Donald Teague (1897-1991) was born in Brooklyn, NY.
He studied in Art Students League (New York). Donald Teague studied art with George Bridgman and Frank Vincent DuMond in New York City. He served in the United States Navy during World War I and while stationed in England, received additional instruction from watercolorist Norman Wilkinson. Returning to New York City, Teague established a career as a commercial illustrator. He produced illustrations for The Saturday Evening Post and signed them Donald Teague. When doing similar works for Collier~ he signed them “Edwin Dawes”. This was done because the two magazines were very competitive.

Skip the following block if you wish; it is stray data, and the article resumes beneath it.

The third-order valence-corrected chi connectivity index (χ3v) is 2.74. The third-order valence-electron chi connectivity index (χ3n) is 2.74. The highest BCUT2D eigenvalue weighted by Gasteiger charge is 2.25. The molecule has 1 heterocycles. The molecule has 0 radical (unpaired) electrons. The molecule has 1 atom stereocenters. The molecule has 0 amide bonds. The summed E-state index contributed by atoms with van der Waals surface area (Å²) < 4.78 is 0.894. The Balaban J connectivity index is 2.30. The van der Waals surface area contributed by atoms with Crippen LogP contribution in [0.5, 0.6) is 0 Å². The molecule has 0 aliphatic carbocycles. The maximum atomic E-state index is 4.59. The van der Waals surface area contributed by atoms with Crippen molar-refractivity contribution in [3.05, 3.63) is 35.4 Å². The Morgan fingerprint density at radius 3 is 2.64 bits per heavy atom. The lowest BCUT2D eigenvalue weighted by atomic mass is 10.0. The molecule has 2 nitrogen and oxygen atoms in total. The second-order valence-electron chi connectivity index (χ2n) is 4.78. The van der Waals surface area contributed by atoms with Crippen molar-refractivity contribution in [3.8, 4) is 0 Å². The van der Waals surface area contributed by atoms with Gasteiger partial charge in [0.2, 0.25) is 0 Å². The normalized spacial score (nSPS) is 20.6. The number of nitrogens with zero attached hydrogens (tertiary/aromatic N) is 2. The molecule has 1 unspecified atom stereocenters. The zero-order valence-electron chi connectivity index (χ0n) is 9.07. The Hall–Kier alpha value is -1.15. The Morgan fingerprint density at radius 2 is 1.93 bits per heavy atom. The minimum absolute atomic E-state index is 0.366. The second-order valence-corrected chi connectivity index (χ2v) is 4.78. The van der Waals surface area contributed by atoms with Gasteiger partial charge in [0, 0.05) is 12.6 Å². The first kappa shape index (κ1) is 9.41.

In 1938, Teague moved to California, first to Los Angeles, then Carmel. He continued to supply the magazines with illustrations, but also began pursuing a career as a fine artist, specializing in watercolors. Both careers went well and by the 1960s, he was exhibiting nationally in museum shows and selling works at galleries in California, New York and Texas.
Donald Teague’s style of painting did not vary a great deal between commercial works and fine art watercolors. Both featured a tight, representational style, with great detail. Although he painted a wide variety of subjects, the ones that depict western or cowboy scenes are the works he is best known for.
Member: National Academy of Design, New York Water Color Club, American Watercolor Society.
Donald Teague biography provided courtesy of “California Watercolors 1850-1970” By Gordon T. McClelland and Jay T. Last.